Advocates, lawmakers discuss implementing Boston Fire Cadet program to diversify fire department


Photo by garghe, via Flickr, CC BY-SA 2.0.

Ollie Steinberg, Reporter

Following the recent passage of legislation to create a Boston Fire Cadet program, aimed to diversify the Boston Fire Department, lawmakers, advocates and a group representing Black and Latino firefighters met on Monday to discuss measures to implement the program in the city. The session was held via Zoom by Lawyers for Civil Rights, a Boston based organization that provides legal assistance to people of color and immigrants.

The program allows any qualified resident of Boston between the ages of 18 to 25 to be appointed as fire cadet by the Boston Fire Chief. A cadet would then become a firefighter upon the completion of the two-year program and passing the civil service exam. While the state bill approved implementation of the program in Boston, critics said it provided no diversity requirements or transparency standards.

“The fire department is the whitest public safety agency in Boston, and that’s not new,” said Sophia Hall, a supervising attorney with Lawyers for Civil Rights. She added it is critical that details regarding the program be established early to encourage diversity in fire department cadet recruits.

The Boston Society of Vulcans, a nonprofit organization representing Black and Latino firefighters in the city, has been advocating for the implementation of this program for over a decade. The organization’s president, Darrell Higginbottom, said it has the resources necessary to recruit, retain, and mentor Black and brown youth within the cadet program. It is important, therefore, that members of their community be present at the table while city officials implement this cadet program, along with union members and fire departments, he said.

Higginbottom noted that the new cadet program lives outside the bounds of current civil service law, which is important because civil service law does not allow for the hiring of diverse candidates. Implementation of the Fire Cadet Program will allow fire departments to hire based on their preferences for language proficiencies and cadet status.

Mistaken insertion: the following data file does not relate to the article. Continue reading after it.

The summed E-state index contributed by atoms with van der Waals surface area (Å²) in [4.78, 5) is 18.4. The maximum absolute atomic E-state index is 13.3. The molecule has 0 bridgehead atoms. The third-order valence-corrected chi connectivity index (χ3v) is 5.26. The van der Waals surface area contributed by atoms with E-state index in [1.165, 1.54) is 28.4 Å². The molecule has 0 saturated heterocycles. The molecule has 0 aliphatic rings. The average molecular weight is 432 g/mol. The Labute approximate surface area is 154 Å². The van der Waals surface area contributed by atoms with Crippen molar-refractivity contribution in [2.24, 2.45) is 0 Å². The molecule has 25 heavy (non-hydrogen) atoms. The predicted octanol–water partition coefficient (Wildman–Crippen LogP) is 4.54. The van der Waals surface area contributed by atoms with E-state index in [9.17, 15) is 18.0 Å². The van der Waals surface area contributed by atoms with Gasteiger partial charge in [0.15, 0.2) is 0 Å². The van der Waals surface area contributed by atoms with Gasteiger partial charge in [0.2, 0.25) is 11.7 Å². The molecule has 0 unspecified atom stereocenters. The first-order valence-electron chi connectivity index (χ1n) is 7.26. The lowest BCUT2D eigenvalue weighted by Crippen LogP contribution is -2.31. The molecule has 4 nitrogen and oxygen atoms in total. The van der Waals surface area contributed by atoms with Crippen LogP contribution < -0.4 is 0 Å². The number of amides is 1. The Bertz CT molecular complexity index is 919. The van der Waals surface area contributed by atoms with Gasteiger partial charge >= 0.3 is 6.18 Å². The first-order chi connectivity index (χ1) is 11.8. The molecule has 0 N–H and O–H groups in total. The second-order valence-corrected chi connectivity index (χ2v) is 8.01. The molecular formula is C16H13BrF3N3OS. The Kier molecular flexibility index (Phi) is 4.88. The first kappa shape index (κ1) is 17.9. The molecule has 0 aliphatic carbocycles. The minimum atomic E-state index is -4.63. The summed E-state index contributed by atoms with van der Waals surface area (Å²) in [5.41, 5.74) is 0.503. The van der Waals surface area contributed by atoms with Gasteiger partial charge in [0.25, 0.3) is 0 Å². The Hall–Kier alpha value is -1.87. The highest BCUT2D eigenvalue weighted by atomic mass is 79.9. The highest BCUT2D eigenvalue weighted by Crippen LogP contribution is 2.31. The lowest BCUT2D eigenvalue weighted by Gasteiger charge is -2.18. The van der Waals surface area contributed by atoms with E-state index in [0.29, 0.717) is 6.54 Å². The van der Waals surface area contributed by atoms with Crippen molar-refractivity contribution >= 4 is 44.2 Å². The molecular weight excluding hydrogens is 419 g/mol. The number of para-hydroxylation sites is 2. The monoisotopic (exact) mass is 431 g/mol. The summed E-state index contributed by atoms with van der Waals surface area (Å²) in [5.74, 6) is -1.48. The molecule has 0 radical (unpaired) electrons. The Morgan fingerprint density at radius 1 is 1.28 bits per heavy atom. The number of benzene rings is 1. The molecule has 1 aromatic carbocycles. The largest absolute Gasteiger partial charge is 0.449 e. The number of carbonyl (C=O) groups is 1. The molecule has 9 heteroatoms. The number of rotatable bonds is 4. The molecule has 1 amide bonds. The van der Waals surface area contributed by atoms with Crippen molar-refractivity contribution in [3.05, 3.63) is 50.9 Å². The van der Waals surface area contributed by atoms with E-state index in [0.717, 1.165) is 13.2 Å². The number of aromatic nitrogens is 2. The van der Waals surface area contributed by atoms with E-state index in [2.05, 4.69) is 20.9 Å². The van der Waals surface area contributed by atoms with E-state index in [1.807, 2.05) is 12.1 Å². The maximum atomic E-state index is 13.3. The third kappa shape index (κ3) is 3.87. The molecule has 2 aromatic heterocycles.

”This is not a victory lap,” said Higginbottom. “It’s a great victory, but the hard work continues with many more challenges ahead.”

Now that the bill regarding implementation of the Fire Cadet Program has been signed by Governor Baker, it’s up to Boston city officials to create guidelines for how the program will be run. According to Boston’s Fire Operations department, the Boston Fire Cadet Program intends to draw on successes of the Boston Police Cadet Program, which allows 18-25 year olds who have lived in Boston for five years or more to serve in paid positions on the police force for two years.

The Fire Cadet Program has yet to establish similar residency guidelines, but currently defines potential cadets using the same age range. This Police Cadet Program saw resistance from veteran officers on the force, said city councilor Andrea Campbell, so the Fire Cadet Program needs to focus on diversity in the cadet class and building trust with the community by allowing the fire force to reflect the community they serve.

State Rep. Chynah Tyler said that it’s critical for the city to create pipelines to close the huge income inequality gap in Boston. Tyler, who represents the Seventh Suffolk district of Boston, filed the bill on Beacon Hill in support of implementing the Fire Cadet Program.

“This program has an incredible, tremendous opportunity to not only change the numbers within our fire dept which is the least diverse of all of our cities public safety agencies, but to create economic opportunity for folks who desperately need it,” Campbell said.

The Fire Cadet Program was a part of councilor Campbell’s recommendations to improve racial, ethnic, linguistic, and gender diversity in public safety agencies two years ago. The program is a tool for greater diversity in the fire department, but the bill passed on Beacon Hill will only allow a maximum of one-third of each fire department class to be recruited directly from the Fire Cadet Program.

According to Rep. Tyler, there are currently no tools to measure whether diversity thresholds are being met in these programs, and there is a critical difference between benchmarks and mandates in these bills. Having this 33.3% benchmark for firefighter recruits is unacceptable, she said, and city officials must set a mandate to ensure this one-third maximum is met in every class.

“In terms of reporting requirements and transparency, that’s gonna be critically important,” said Campbell.

The Fire Cadet Program initiative will now return to city officials, who will set guidelines for implementation.

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